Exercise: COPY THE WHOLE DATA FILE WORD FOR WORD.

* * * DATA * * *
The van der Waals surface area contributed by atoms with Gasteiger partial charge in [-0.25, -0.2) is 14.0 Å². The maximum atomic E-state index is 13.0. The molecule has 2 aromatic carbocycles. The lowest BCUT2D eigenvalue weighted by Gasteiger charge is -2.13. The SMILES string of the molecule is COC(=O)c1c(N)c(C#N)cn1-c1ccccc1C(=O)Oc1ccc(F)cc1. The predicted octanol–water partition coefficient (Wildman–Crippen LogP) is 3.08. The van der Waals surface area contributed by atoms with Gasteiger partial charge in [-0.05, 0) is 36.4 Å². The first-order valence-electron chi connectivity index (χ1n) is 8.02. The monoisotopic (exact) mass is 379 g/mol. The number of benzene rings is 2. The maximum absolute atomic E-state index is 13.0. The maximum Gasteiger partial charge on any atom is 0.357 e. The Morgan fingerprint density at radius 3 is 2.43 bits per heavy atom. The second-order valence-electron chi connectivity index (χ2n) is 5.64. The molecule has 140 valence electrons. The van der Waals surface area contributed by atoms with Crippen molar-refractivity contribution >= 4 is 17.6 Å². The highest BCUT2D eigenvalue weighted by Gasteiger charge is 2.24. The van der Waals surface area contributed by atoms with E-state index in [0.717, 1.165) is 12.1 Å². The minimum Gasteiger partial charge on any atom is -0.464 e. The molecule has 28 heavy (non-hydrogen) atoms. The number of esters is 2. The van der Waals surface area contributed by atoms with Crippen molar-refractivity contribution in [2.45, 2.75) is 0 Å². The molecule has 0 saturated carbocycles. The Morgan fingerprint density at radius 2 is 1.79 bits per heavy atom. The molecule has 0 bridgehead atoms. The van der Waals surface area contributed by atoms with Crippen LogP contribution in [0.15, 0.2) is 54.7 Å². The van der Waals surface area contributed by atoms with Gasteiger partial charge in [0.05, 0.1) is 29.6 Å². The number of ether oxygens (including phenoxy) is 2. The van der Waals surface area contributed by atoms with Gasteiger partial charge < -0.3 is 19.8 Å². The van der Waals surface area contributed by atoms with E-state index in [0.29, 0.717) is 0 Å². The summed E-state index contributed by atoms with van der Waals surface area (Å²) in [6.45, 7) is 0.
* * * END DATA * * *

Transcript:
The van der Waals surface area contributed by atoms with Gasteiger partial charge in [-0.25, -0.2) is 14.0 Å². The maximum atomic E-state index is 13.0. The molecule has 2 aromatic carbocycles. The lowest BCUT2D eigenvalue weighted by Gasteiger charge is -2.13. The SMILES string of the molecule is COC(=O)c1c(N)c(C#N)cn1-c1ccccc1C(=O)Oc1ccc(F)cc1. The predicted octanol–water partition coefficient (Wildman–Crippen LogP) is 3.08. The van der Waals surface area contributed by atoms with Gasteiger partial charge in [-0.05, 0) is 36.4 Å². The first-order valence-electron chi connectivity index (χ1n) is 8.02. The monoisotopic (exact) mass is 379 g/mol. The number of benzene rings is 2. The maximum absolute atomic E-state index is 13.0. The maximum Gasteiger partial charge on any atom is 0.357 e. The Morgan fingerprint density at radius 3 is 2.43 bits per heavy atom. The second-order valence-electron chi connectivity index (χ2n) is 5.64. The molecule has 140 valence electrons. The van der Waals surface area contributed by atoms with Crippen molar-refractivity contribution >= 4 is 17.6 Å². The highest BCUT2D eigenvalue weighted by Gasteiger charge is 2.24. The van der Waals surface area contributed by atoms with E-state index in [0.717, 1.165) is 12.1 Å². The minimum Gasteiger partial charge on any atom is -0.464 e. The molecule has 28 heavy (non-hydrogen) atoms. The number of esters is 2. The van der Waals surface area contributed by atoms with Crippen molar-refractivity contribution in [2.45, 2.75) is 0 Å². The molecule has 0 saturated carbocycles. The Morgan fingerprint density at radius 2 is 1.79 bits per heavy atom. The molecule has 0 bridgehead atoms. The van der Waals surface area contributed by atoms with Crippen LogP contribution in [0.15, 0.2) is 54.7 Å². The van der Waals surface area contributed by atoms with Gasteiger partial charge in [0.05, 0.1) is 29.6 Å². The number of ether oxygens (including phenoxy) is 2. The van der Waals surface area contributed by atoms with Gasteiger partial charge < -0.3 is 19.8 Å². The van der Waals surface area contributed by atoms with E-state index in [0.29, 0.717) is 0 Å². The summed E-state index contributed by atoms with van der Waals surface area (Å²) in [6.45, 7) is 0.